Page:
|Alexander Hesler photograph, June 1860|
…It was at this seance that Mrs. Belle Miller gave an example of her power as a "moving medium," and highly amused and interested us by causing the piano to "waltz around the room," as was facetiously remarked in several recent newspaper articles. The true statement is as follows: Mrs. Miller played upon the piano (a three-corner grand), and under her influence it "rose and fell," keeping time to her touch in a perfectly regular manner. Mr. Laurie suggested that, as an added "test" of the invisible power that moved the piano, Mrs. Miller (his daughter) should place her hand on the instrument, standing at arm's length from it, to show that she was in no wise connected with its movement other than as agent. Mr. Lincoln then placed his hand underneath the piano, at the end nearest Mrs. Miller, who placed her left hand upon his to demonstrate that neither strength nor pressure was used. In this position the piano rose and fell a number of times at her bidding. At Mr. Laurie's desire the President changed his position to another side, meeting with the same result.
The President, with a quaint smile, said, “I think we can hold down that instrument." Whereupon he climbed upon it, sitting with his legs dangling over the side, as also did Mr. Somes, S. P. Kase, and a soldier in the uniform of a major (who, if living, will recall the strange scene) from the Army of the Potomac. The piano, notwithstanding this enormous added weight, continued to wabble [sic] about until the sitters were glad “to vacate the premises." We were convinced that there were no mechanical contrivances to produce the strange result, and Mr. Lincoln expressed himself perfectly satisfied that the motion was caused by some "invisible power"…
John Buescher wrote a lengthy Internet posting about Lincoln’s interactions with the Lauries and about the séance, relating it to a lock of Lincoln’s hair in the possession of the Chicago Historical Society. He quotes an 1885 letter from the Lauries’ son Jack confirming that the Lincolns did visit the Lauries’ home.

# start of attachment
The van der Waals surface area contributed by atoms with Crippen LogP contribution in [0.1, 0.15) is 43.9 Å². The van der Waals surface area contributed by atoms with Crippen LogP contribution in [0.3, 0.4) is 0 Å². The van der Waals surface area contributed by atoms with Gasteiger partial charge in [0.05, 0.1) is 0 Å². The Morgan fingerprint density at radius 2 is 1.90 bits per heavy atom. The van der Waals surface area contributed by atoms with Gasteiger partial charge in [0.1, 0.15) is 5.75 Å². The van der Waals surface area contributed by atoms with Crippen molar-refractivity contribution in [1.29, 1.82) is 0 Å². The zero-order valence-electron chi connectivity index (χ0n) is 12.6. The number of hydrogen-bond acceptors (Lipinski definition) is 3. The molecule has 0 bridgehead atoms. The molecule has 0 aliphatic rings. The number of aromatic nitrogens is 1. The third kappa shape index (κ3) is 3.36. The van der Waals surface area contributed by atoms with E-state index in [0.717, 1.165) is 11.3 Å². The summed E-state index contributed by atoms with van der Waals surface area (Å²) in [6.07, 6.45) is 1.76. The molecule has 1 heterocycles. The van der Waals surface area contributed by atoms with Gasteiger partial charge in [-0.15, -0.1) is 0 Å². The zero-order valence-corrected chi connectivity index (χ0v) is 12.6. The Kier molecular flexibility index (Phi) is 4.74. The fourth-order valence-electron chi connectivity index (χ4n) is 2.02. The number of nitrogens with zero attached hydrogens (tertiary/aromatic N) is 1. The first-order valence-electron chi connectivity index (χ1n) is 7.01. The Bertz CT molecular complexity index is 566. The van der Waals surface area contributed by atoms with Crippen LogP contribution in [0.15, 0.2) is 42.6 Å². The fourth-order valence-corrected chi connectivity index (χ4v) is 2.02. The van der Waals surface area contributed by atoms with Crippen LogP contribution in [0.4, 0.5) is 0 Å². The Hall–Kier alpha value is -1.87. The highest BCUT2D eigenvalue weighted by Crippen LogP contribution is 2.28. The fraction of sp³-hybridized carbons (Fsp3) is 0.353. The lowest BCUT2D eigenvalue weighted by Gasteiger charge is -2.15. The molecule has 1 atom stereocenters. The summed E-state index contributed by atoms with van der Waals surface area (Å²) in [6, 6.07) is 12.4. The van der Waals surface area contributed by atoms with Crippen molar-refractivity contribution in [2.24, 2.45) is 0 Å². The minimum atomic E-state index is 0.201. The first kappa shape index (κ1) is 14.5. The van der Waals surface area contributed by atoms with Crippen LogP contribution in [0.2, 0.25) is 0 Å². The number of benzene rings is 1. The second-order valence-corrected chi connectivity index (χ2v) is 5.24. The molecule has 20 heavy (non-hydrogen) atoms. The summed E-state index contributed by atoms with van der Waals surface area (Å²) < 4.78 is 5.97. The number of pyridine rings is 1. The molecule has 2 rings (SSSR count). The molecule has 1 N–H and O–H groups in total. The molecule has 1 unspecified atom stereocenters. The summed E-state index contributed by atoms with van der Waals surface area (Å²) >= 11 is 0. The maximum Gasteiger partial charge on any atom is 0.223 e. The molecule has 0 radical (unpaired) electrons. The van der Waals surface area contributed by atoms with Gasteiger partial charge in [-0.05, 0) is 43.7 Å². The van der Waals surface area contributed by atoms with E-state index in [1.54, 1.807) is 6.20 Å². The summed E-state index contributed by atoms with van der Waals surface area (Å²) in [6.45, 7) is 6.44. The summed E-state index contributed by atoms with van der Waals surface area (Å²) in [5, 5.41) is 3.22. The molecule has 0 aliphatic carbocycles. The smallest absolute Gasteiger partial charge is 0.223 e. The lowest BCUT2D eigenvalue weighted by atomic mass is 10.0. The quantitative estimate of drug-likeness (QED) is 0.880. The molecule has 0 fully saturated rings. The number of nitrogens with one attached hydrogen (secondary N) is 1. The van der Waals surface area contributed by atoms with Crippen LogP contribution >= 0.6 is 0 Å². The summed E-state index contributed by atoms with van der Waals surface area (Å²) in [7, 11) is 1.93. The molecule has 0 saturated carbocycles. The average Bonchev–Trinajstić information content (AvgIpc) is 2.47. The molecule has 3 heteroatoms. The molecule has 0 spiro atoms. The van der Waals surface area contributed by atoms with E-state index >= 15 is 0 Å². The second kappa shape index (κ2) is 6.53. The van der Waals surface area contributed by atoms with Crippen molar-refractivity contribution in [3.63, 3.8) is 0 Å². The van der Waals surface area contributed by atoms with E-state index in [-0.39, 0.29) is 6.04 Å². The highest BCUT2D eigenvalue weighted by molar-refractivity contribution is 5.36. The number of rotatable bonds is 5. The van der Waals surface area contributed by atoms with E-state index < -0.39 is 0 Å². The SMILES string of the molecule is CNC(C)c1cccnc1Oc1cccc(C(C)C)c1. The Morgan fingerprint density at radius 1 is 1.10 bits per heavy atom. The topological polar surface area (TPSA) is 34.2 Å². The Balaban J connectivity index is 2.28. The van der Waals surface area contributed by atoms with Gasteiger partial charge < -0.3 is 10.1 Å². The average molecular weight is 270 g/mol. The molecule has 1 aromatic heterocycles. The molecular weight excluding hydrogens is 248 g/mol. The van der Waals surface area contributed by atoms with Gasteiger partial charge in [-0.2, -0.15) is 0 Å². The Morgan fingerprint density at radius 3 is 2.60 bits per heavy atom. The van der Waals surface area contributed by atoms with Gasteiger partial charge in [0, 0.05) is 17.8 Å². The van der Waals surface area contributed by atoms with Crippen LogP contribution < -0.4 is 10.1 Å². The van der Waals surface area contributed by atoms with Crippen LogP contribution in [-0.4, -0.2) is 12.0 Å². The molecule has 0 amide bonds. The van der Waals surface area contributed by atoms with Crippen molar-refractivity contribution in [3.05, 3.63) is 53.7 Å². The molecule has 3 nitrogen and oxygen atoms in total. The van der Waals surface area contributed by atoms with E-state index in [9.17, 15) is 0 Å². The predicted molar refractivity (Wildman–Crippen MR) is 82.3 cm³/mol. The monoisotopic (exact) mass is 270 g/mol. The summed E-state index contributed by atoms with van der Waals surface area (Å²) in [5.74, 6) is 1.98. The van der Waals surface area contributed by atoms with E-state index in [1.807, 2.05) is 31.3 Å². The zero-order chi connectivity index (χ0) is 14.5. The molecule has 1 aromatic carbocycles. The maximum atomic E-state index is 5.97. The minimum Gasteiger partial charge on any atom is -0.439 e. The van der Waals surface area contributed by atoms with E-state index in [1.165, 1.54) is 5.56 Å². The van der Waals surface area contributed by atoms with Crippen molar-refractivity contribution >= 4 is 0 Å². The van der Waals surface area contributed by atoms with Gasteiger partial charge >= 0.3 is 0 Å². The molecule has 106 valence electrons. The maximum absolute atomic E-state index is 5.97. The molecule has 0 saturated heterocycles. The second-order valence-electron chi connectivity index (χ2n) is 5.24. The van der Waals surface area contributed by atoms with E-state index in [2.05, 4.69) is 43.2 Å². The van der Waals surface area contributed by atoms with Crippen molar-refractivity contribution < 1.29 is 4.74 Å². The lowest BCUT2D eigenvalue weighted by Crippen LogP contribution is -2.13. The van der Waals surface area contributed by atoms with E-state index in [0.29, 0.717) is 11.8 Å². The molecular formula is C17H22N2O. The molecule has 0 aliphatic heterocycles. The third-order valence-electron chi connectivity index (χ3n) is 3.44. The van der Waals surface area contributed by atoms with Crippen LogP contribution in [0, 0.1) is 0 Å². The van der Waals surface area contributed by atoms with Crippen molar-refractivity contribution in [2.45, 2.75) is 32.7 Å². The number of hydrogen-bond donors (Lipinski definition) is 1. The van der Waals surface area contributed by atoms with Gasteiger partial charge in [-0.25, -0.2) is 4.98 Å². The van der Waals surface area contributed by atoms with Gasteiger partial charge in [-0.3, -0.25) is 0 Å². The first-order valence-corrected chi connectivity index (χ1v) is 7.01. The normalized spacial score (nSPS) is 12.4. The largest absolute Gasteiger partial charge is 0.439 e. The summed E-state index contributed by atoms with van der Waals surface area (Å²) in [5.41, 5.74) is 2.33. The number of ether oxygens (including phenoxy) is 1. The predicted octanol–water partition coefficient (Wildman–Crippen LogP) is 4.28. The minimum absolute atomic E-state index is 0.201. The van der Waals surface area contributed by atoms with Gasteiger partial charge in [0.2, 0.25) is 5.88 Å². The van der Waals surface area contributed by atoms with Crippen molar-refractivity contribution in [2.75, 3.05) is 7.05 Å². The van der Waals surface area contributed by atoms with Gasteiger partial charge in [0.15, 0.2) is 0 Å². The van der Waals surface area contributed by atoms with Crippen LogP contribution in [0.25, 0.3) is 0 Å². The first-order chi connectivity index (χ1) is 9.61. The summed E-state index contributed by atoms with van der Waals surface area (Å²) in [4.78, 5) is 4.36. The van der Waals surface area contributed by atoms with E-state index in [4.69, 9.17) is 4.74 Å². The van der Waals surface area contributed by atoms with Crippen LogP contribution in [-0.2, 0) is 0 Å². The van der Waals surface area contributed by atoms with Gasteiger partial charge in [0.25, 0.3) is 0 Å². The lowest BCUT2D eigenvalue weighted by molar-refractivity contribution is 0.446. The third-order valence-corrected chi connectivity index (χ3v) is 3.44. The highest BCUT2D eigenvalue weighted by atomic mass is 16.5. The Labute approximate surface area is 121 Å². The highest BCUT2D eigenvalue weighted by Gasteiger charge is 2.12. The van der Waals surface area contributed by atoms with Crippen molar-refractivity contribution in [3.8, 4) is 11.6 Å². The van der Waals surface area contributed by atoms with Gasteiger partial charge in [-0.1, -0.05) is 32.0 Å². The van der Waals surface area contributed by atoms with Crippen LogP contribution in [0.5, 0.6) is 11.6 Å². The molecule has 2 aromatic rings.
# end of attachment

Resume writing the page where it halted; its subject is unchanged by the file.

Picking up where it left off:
At least one mainstream historian appears not to have given much credence to these stories. Michael Burlingame’s massive 2008 biography of Lincoln obviously attempts to be comprehensive, comprising two volumes of 1000 pages each. However, the index contains no references to spiritualism, séances, the Lauries, Belle Miller or Nettie Colburn Maynard. These omissions are despite considerable attention that Burlingame gives to the psychologies of President and Mrs. Lincoln and to Mrs. Lincoln’s at times eccentric behavior.
Thomas Knowles sold 21 First Street to Thomas G. Loockerman in August 1870. Loockerman built the house that now stands on the property, and he and his descendants would reside in the house for 37 years and own it for 66 years.
Copyright Paul K. Williams and Kenneth G. Peters
 Boyd’s directories of Washington were an important source for this history. The directories are not available for every year, so there are gaps in the information derived from them. Although the directories provide a wealth of information, errors and omissions were not uncommon in them.
 The book was published by Rufus C. Hartranft of Philadelphia and is available through Google Books.
 Burlingame, Abraham Lincoln, A Life, Johns Hopkins University Press, 2008.